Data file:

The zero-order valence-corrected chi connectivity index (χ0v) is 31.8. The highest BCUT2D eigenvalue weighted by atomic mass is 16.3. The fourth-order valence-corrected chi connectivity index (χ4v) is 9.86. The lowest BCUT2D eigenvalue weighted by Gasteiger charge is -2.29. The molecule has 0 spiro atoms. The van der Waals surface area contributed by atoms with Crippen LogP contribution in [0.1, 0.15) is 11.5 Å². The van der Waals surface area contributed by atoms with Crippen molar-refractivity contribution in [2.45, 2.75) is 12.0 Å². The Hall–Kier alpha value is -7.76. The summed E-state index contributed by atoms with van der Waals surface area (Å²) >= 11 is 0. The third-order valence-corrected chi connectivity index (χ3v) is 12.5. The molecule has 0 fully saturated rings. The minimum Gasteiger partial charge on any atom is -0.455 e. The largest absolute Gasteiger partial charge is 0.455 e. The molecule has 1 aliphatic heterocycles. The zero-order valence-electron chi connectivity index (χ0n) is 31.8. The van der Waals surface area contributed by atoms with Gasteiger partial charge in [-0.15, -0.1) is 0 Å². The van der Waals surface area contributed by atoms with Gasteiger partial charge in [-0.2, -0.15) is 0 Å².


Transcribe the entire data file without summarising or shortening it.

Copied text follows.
The zero-order valence-corrected chi connectivity index (χ0v) is 31.8. The highest BCUT2D eigenvalue weighted by atomic mass is 16.3. The fourth-order valence-corrected chi connectivity index (χ4v) is 9.86. The lowest BCUT2D eigenvalue weighted by Gasteiger charge is -2.29. The molecule has 0 spiro atoms. The van der Waals surface area contributed by atoms with Crippen LogP contribution in [0.1, 0.15) is 11.5 Å². The van der Waals surface area contributed by atoms with Crippen molar-refractivity contribution in [2.45, 2.75) is 12.0 Å². The Hall–Kier alpha value is -7.76. The summed E-state index contributed by atoms with van der Waals surface area (Å²) >= 11 is 0. The third-order valence-corrected chi connectivity index (χ3v) is 12.5. The molecule has 0 fully saturated rings. The minimum Gasteiger partial charge on any atom is -0.455 e. The largest absolute Gasteiger partial charge is 0.455 e. The molecule has 1 aliphatic heterocycles. The zero-order valence-electron chi connectivity index (χ0n) is 31.8. The van der Waals surface area contributed by atoms with Gasteiger partial charge in [-0.15, -0.1) is 0 Å². The van der Waals surface area contributed by atoms with Gasteiger partial charge in [-0.2, -0.15) is 0 Å².